Asked whether another volume of short stories is in the pipeline, Aboulela says: “I am hoping to publish another story collection. This would include my story ‘Missing Out’ in Granta as well as one that was published in the Virginia Quarterly Review and The National newspaper.”
At the same time, “I am ‘incubating’ a new novel, so I might head in that direction.” She is attracted by writing non-fiction and memoir “but somehow it doesn’t come naturally to me as fiction does – so it tends to take more time.” She adds “there was quite a gap between Minaret and Lyrics Alley and I hope now there won’t be such a gap until my next book is published.”
In addition to her own writing, Abouela has recently been involved in creative writing activities in Doha for Bloomsbury Qatar Foundation Publishing (BQFP). “I taught a “Six Steps to a Story” course over a period of 6 weeks,” she says. “We started off with free-writing exercises designed to tap into the subconscious mind, then we moved on to points of view, building characters and finally to editing ones work and re-writing. I also gave them published short stories to read as I believe that reading is essential to pick up skills and inspiration.
“All in all, I thoroughly enjoyed the experience and would welcome the opportunity to do it again. The students were of various abilities but there was a lot of talent and plenty of enthusiasm. I was lucky to have them over a six week period and watch them develop and grow in confidence.”
Aboulela’s increasing prominence over the past decade as a Muslim fiction writer, whose work often explores relations between Muslims and Westerners, has coincided with a fraught time in relations between Muslims and the West. How has this affected her writing, and do people look to her and her writing for explanations and understanding?
“From the beginning of my career I had wanted to write about Islam as a faith and about Muslims who, with varying degrees of success, are engaged with their faith,” says Aboulela. “I have always been keenly aware of the absence of religious observance in Arabic literature and cinema, an absence that doesn’t reflect the reality of most people’s lives. The men who crowd the mosques, the women who go on Hajj, the teenage girls who wear hijab are to a large extent invisible in the Arabic literary scene.”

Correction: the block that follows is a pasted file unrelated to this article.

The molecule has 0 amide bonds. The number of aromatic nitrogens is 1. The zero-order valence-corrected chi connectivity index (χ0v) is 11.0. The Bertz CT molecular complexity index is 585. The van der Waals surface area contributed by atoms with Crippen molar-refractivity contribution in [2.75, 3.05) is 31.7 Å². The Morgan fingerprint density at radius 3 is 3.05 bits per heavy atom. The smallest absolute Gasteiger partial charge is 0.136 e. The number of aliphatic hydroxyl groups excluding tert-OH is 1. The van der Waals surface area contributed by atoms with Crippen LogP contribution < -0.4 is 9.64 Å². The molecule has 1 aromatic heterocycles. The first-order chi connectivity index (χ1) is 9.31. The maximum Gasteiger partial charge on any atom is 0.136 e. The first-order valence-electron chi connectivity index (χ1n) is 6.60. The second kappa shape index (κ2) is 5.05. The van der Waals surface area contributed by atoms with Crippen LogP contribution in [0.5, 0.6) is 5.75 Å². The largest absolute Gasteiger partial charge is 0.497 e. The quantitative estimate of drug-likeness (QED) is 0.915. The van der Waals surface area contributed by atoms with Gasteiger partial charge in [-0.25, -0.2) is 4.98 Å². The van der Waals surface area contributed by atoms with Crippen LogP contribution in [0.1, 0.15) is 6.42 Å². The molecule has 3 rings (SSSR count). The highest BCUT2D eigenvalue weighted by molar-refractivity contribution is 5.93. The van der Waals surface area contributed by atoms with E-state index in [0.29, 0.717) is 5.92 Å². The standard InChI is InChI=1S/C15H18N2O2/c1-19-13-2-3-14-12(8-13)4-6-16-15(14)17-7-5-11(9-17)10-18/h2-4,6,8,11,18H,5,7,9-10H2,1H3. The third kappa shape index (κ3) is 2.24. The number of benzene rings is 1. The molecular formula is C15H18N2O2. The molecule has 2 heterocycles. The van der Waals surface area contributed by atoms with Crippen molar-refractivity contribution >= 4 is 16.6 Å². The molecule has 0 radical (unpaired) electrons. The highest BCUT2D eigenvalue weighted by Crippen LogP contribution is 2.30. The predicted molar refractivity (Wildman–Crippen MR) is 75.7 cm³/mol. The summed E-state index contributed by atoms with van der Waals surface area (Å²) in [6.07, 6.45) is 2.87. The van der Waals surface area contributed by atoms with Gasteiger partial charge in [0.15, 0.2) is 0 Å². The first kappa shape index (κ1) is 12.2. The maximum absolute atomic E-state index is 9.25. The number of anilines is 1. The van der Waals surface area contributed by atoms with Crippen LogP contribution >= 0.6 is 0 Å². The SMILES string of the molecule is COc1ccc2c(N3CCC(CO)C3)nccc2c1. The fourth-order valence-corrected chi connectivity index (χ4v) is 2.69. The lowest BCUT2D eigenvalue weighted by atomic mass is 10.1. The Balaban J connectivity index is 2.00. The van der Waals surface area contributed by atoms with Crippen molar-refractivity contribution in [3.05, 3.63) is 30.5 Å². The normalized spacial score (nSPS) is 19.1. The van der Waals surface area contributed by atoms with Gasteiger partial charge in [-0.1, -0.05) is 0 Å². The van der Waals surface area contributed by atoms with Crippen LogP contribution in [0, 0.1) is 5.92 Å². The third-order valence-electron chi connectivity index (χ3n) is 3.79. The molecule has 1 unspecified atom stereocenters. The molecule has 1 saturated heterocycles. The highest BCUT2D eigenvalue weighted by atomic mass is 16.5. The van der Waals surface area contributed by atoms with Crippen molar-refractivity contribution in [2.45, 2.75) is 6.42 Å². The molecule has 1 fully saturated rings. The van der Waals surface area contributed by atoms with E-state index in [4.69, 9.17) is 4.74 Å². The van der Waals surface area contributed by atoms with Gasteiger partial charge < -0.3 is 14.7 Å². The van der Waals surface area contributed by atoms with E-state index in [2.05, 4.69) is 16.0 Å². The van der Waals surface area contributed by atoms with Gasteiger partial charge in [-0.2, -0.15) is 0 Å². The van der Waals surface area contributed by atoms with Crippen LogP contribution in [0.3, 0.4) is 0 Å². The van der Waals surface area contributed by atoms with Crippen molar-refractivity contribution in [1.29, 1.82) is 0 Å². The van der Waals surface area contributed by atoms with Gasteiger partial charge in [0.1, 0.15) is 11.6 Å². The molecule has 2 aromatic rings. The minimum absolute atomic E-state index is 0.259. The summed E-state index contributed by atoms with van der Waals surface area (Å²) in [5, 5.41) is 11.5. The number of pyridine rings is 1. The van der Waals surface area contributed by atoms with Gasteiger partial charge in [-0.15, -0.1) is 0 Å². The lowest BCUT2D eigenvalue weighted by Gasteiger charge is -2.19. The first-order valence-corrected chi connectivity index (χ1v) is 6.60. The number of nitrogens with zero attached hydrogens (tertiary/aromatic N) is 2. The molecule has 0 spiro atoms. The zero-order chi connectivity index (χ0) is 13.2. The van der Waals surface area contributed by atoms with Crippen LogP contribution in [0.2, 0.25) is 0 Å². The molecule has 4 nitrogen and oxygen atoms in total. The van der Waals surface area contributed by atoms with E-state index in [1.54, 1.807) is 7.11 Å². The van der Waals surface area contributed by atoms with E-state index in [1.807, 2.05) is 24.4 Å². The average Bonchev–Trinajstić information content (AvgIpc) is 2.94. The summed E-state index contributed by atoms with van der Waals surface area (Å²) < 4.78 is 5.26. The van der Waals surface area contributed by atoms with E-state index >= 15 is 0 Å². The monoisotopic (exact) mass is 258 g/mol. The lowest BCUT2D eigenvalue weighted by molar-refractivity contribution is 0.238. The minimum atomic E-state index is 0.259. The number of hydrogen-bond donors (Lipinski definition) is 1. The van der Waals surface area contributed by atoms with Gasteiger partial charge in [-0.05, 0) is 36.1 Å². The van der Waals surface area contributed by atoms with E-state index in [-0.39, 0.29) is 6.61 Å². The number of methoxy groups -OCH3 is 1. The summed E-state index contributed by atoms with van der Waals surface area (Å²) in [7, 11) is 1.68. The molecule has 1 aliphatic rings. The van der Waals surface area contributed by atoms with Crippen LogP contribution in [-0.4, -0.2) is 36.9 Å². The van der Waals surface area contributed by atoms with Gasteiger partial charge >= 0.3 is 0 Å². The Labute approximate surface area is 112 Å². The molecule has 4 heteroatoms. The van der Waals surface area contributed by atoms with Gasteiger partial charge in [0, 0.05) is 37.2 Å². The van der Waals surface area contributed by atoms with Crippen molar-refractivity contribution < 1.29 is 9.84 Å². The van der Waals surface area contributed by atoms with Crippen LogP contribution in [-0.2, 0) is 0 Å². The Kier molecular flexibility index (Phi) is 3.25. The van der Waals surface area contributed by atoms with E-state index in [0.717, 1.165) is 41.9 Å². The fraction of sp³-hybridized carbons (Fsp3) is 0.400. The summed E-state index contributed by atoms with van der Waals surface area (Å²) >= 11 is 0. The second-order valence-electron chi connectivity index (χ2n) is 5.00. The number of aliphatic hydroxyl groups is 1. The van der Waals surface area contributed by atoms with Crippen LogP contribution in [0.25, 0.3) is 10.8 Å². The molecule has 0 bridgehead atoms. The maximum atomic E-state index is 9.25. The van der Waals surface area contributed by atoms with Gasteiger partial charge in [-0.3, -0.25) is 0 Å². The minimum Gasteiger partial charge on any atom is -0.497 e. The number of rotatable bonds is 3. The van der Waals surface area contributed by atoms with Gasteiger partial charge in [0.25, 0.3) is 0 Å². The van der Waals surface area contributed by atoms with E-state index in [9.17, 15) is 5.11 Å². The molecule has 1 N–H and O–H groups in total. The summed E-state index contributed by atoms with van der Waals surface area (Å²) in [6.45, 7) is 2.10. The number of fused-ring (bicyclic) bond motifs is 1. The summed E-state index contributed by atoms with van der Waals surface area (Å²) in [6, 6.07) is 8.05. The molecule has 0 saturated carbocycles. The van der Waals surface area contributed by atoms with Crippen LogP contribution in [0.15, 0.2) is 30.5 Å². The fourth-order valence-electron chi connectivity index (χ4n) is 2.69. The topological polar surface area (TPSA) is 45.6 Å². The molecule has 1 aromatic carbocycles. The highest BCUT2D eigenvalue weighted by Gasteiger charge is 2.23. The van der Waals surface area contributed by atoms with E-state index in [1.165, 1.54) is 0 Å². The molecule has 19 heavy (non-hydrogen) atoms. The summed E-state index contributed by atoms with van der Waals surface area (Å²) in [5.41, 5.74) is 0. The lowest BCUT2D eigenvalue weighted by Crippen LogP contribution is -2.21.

For literature to be effective and meaningful it has to mirror people’s lives “otherwise it becomes an insubstantial as a dream.” Over the past decade, the interest in Islam has focused on terrorism and the veil. “For me the challenge is to resist explaining, defending or getting pulled into an agenda set by others. I write without looking over my shoulder, focusing on what I intimately know rather than on issues that grab the headlines.”
Leila Aboulela’s website is at www.leila-aboulela.com
Sunday, January 23, 2011
A food odyssey from Damascus to Gujarat
Saudi Gazette, 23 January, 2011
At the age of seven the future food writer Josceline Dimbleby travelled with a governess by cargo ship from England to Lebanon and was then driven over the mountains to Syria to join her mother and stepfather. It was 1950 and Dimbleby’s diplomat stepfather had been posted to Damascus.
To the young British girl the ancient city of Damascus “looked like an illustration from a fairy story: encircled by the desert hills, its domes and minarets nestled in an oasis of poplars and fruit orchards, irrigated by sparkling streams fed by a shimmering river, the Barada.”